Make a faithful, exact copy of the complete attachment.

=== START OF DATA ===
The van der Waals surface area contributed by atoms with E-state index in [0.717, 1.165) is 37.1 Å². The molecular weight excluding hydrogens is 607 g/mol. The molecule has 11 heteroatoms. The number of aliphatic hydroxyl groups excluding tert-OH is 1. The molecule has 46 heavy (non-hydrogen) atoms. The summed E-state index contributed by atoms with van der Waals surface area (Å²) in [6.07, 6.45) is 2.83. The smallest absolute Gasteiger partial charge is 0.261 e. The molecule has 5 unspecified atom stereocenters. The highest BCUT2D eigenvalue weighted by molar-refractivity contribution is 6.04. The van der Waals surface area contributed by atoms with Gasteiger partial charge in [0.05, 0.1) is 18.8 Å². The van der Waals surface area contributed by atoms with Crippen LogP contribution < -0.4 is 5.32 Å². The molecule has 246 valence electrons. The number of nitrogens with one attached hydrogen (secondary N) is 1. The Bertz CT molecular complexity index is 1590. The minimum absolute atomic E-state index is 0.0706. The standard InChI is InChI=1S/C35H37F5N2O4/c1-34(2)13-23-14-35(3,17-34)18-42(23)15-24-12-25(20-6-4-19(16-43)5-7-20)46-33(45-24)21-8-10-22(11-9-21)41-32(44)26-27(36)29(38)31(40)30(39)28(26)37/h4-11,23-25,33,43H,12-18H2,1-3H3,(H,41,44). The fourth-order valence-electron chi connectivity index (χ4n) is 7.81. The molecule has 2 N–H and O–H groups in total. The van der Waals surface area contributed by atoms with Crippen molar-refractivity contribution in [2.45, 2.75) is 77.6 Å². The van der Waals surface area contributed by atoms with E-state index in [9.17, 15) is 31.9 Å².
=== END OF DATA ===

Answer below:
The van der Waals surface area contributed by atoms with E-state index in [0.717, 1.165) is 37.1 Å². The molecular weight excluding hydrogens is 607 g/mol. The molecule has 11 heteroatoms. The number of aliphatic hydroxyl groups excluding tert-OH is 1. The molecule has 46 heavy (non-hydrogen) atoms. The summed E-state index contributed by atoms with van der Waals surface area (Å²) in [6.07, 6.45) is 2.83. The smallest absolute Gasteiger partial charge is 0.261 e. The molecule has 5 unspecified atom stereocenters. The highest BCUT2D eigenvalue weighted by molar-refractivity contribution is 6.04. The van der Waals surface area contributed by atoms with Gasteiger partial charge in [0.05, 0.1) is 18.8 Å². The van der Waals surface area contributed by atoms with Crippen LogP contribution < -0.4 is 5.32 Å². The molecule has 246 valence electrons. The number of nitrogens with one attached hydrogen (secondary N) is 1. The Bertz CT molecular complexity index is 1590. The minimum absolute atomic E-state index is 0.0706. The standard InChI is InChI=1S/C35H37F5N2O4/c1-34(2)13-23-14-35(3,17-34)18-42(23)15-24-12-25(20-6-4-19(16-43)5-7-20)46-33(45-24)21-8-10-22(11-9-21)41-32(44)26-27(36)29(38)31(40)30(39)28(26)37/h4-11,23-25,33,43H,12-18H2,1-3H3,(H,41,44). The fourth-order valence-electron chi connectivity index (χ4n) is 7.81. The molecule has 2 N–H and O–H groups in total. The van der Waals surface area contributed by atoms with Crippen molar-refractivity contribution in [2.45, 2.75) is 77.6 Å². The van der Waals surface area contributed by atoms with E-state index in [9.17, 15) is 31.9 Å².